Leibniz’s Discourse on Metaphysics XXVI – XXIX

14 Jul

In Leibniz’s Discourse, between X and XXV, I see little I am dying to argue. I may really want to argue them later, but for now they spark little interest. XX sparks interest, but it rests upon Plato’s dialogue Phaedrus, which I have not read, and must read to fully comprehend Leibniz’s point. XXVI through XXX are interesting to me, and are all things I want to argue about. Also, the schedule for posts has again changed. Now posts will be new at 6pm Central time and/or 12am central time. Sometimes I have 2 to publish, and sometimes I have none, so it varies.

XXVI

‘Ideas are all stored up within us.’

This is Plato’s doctrine of reminiscence that Leibniz  endorses and explains in the discourse. The way ‘ideas’ is used is done so that it can be differentiated from knowledge. In dialectic, knowledge is experienced and had before any ideas are created. Ideas are our invented and thought up opinions and justifications for things that exist. For example, certain ideas for philosophies or inventive things do not come out until the person has had enough knowledge and experience to think well enough and eventually produce the idea. The idea is however, stored within the person at its infant stages. The idea is still there, but it needs key supplemental material from the knowledge needed for the idea to actually matter. For a real applicative example, Alexander Graham Bell wanted to create something that allows us to talk to each other by voice while both people are very far apart. He had this idea, and knew about the telegraph and other advances. He did not know how to use his idea to invent the telephone until he had supplemental knowledge and understanding about electronics until later, then he invented the telephone. The idea was in him the whole time, but he just needed more knowledge to do something with it.Some ideas are in fact innate, some are not and are a posteriori, but all become stored within us by the time our brain develops enough for us to talk. Most of this paragraph was my opinion, not Leibniz’s and not Plato’s.

XXVII

In this part of the discourse, Leibniz compares to Aristotle in how he compared souls to blank tablets. Also, he states how conceptions are derived from the senses.

The part of this propositions about how souls are like blank tablets sends me into deep thought and argument with myself. In argumentation and debate, a student is told to try to forget some knowledge and opinions for the purpose fo the debate at hand (tableau rase).  A soul when first entering the world is a tableau rase (spelling it right?) in all aspects of opinion because the soul has not been acculturated and educated enough to have a stance on things in the world. But in some aspects of knowledge, the soul is not a tableau rase because of a priori knowledge (or innate ideas). I endorse the idea that we have a priori knowledge. We have some knowledge before we experience things on this earth. The soul for the most part is a blank tablet because most important knowledge comes with experience and education.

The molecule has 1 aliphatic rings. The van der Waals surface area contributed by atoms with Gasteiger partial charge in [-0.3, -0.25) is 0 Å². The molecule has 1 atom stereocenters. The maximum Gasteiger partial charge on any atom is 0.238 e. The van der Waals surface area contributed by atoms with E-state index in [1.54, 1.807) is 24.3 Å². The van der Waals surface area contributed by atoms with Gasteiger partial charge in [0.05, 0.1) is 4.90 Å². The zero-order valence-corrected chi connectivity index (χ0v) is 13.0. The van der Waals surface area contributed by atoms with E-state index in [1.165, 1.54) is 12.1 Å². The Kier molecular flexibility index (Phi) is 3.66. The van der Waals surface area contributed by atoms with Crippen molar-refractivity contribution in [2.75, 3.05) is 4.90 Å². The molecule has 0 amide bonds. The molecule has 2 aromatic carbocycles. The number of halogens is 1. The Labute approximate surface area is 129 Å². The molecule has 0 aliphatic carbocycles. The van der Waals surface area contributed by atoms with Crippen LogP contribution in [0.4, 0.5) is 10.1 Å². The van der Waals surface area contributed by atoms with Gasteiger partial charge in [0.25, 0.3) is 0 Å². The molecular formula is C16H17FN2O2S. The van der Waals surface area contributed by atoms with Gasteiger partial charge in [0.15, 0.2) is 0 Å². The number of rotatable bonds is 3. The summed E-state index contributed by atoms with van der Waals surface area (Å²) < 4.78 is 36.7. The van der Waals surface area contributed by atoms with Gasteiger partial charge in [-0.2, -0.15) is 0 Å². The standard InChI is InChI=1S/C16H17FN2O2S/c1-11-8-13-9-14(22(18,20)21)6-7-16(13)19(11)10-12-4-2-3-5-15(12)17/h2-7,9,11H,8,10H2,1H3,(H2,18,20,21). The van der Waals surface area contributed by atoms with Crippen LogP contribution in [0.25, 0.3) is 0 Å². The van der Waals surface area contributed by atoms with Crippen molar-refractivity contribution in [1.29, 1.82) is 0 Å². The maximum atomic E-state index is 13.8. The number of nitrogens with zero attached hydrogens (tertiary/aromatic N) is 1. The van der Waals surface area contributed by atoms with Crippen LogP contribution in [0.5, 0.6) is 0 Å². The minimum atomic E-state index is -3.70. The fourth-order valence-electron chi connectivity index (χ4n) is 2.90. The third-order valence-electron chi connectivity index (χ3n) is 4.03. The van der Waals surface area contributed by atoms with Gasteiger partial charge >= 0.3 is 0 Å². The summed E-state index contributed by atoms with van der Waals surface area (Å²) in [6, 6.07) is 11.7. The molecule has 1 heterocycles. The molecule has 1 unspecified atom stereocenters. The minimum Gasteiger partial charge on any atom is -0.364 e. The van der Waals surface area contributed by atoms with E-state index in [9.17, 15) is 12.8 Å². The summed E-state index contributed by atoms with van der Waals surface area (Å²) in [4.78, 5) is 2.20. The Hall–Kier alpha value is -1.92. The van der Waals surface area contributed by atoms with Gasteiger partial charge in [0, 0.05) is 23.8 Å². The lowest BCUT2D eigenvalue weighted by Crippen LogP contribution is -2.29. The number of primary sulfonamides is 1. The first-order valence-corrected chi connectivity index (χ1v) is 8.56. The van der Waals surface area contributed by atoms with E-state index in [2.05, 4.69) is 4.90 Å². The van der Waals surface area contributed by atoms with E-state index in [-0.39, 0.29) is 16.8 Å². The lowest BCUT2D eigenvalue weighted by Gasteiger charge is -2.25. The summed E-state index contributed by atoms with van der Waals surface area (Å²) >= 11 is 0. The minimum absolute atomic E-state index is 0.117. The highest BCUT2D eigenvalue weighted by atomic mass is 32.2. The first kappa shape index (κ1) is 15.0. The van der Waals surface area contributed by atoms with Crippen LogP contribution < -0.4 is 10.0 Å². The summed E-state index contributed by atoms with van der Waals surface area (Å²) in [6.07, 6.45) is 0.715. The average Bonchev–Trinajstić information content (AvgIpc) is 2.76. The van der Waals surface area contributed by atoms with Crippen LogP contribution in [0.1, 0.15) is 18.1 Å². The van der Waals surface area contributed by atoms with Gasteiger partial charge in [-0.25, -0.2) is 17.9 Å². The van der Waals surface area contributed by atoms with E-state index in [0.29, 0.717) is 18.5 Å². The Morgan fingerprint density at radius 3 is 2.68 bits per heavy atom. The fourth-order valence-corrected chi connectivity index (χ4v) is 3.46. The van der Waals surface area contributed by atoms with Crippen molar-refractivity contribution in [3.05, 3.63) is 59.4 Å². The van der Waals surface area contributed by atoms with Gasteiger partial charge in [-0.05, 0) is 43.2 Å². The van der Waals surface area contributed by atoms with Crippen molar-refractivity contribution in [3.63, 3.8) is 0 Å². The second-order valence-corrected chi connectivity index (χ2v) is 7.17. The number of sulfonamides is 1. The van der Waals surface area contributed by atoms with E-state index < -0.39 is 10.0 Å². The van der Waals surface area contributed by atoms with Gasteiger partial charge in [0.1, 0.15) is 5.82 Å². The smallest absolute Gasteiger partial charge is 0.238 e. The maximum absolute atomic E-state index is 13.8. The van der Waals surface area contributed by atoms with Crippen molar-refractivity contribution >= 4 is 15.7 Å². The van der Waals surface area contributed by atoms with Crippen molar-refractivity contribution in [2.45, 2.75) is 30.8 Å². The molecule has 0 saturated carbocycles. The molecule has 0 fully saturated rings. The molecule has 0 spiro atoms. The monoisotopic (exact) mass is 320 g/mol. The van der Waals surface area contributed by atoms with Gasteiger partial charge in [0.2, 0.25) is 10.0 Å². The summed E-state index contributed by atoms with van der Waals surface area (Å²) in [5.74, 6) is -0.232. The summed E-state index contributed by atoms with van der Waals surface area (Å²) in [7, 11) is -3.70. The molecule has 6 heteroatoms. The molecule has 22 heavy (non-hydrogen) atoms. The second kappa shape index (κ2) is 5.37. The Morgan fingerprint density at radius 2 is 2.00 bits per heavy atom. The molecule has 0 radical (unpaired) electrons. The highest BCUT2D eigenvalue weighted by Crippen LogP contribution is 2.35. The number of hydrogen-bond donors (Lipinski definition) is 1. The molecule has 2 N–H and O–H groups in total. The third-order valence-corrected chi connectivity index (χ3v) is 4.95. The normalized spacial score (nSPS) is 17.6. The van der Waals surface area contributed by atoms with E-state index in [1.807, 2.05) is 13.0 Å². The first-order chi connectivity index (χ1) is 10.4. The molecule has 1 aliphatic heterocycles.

Second, conceptions do come from the senses. Conceptions and perceptions come from the senses allowing us to have opinions from experience. Without senses no conception or perception would be had, and no progress would occur, and only a priori knowledge would exist in our brains. Without senses, no a posteriori knowledge would be possible.

XXVIII

“The only immediate object of our perceptions which is outside of us is God, and in him alone is our light.”

And some say that God cannot be seen in perceptions. I totally agree with XXVIII. God is always immediately outside of us yet the light of our perceptions. I believe that God changes our perceptions for the better so that we can accept things and understand things for the way they should be understood. God uses our perceptions and his light to be the best thing in our world. God uses His light to direct us in the righteous way in our actions. Whether or not we recognize the things that are there to tell us the best thing to do with His light, we sometimes may or may not obey them. The main point of this is that whether we see it or not God’s light and direction is within our perceptions in one way or another. This may be my favorite proposition in the Discourse.

XXIX

“Yet we think directly by means of our own ideas and not through God’s”

In this proposition is the key to the meaning of life. We are put on this earth because we are being ‘tested’ by God because he wants to see who finds the His light and becomes saved in Him. Whoever finds His light and becomes saved, goes to heaven with Him for eternity. God knows what each of us will end up doing as to whether or not each person will find His light or not, but we all think directly with our own ideas because we all yet have free choice to make our own choices as to what we do, think and believe. We think by our own means because God wants to see who finds Him amids the darkness. If we thought by means directly through God, there would be no purpose for our existence on earth. I totally agree with this proposition. I would have loved to meet Leibniz because he knew the meaning of life way way before all these people who relentlessly ask on a daily basis in today’s times.

Thanks for the support. I hopefully will begin posting regularly like last month.

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